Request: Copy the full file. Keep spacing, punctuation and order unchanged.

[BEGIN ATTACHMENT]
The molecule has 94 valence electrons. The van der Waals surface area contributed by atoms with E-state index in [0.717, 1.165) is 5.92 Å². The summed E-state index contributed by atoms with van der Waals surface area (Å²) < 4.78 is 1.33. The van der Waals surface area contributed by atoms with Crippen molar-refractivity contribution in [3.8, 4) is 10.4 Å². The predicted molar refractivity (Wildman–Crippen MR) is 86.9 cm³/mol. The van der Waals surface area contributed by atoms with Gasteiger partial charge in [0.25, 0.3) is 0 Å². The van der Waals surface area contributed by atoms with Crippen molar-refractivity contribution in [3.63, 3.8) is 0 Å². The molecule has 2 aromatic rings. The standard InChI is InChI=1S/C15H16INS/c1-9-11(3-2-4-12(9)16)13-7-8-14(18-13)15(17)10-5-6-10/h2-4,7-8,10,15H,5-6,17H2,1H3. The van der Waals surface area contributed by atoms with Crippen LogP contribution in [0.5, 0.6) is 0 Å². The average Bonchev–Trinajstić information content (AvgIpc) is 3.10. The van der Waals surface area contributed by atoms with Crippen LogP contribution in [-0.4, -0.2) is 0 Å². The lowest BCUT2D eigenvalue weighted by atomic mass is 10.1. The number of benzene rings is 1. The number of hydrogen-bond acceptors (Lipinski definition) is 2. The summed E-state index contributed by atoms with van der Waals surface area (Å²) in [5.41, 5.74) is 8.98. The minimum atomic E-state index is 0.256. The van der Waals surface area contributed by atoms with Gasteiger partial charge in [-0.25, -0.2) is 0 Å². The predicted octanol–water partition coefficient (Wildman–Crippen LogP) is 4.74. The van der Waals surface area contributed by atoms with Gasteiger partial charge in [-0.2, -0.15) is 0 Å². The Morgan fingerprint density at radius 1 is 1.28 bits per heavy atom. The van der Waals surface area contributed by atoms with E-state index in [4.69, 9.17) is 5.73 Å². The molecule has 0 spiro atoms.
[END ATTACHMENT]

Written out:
The molecule has 94 valence electrons. The van der Waals surface area contributed by atoms with E-state index in [0.717, 1.165) is 5.92 Å². The summed E-state index contributed by atoms with van der Waals surface area (Å²) < 4.78 is 1.33. The van der Waals surface area contributed by atoms with Crippen molar-refractivity contribution in [3.8, 4) is 10.4 Å². The predicted molar refractivity (Wildman–Crippen MR) is 86.9 cm³/mol. The van der Waals surface area contributed by atoms with Gasteiger partial charge in [0.25, 0.3) is 0 Å². The van der Waals surface area contributed by atoms with Crippen molar-refractivity contribution in [3.63, 3.8) is 0 Å². The molecule has 2 aromatic rings. The standard InChI is InChI=1S/C15H16INS/c1-9-11(3-2-4-12(9)16)13-7-8-14(18-13)15(17)10-5-6-10/h2-4,7-8,10,15H,5-6,17H2,1H3. The van der Waals surface area contributed by atoms with Crippen LogP contribution in [0.5, 0.6) is 0 Å². The average Bonchev–Trinajstić information content (AvgIpc) is 3.10. The van der Waals surface area contributed by atoms with Crippen LogP contribution in [-0.4, -0.2) is 0 Å². The lowest BCUT2D eigenvalue weighted by atomic mass is 10.1. The number of benzene rings is 1. The number of hydrogen-bond acceptors (Lipinski definition) is 2. The summed E-state index contributed by atoms with van der Waals surface area (Å²) in [5.41, 5.74) is 8.98. The minimum atomic E-state index is 0.256. The van der Waals surface area contributed by atoms with Gasteiger partial charge in [-0.25, -0.2) is 0 Å². The predicted octanol–water partition coefficient (Wildman–Crippen LogP) is 4.74. The van der Waals surface area contributed by atoms with Gasteiger partial charge in [-0.2, -0.15) is 0 Å². The Morgan fingerprint density at radius 1 is 1.28 bits per heavy atom. The van der Waals surface area contributed by atoms with E-state index in [4.69, 9.17) is 5.73 Å². The molecule has 0 spiro atoms.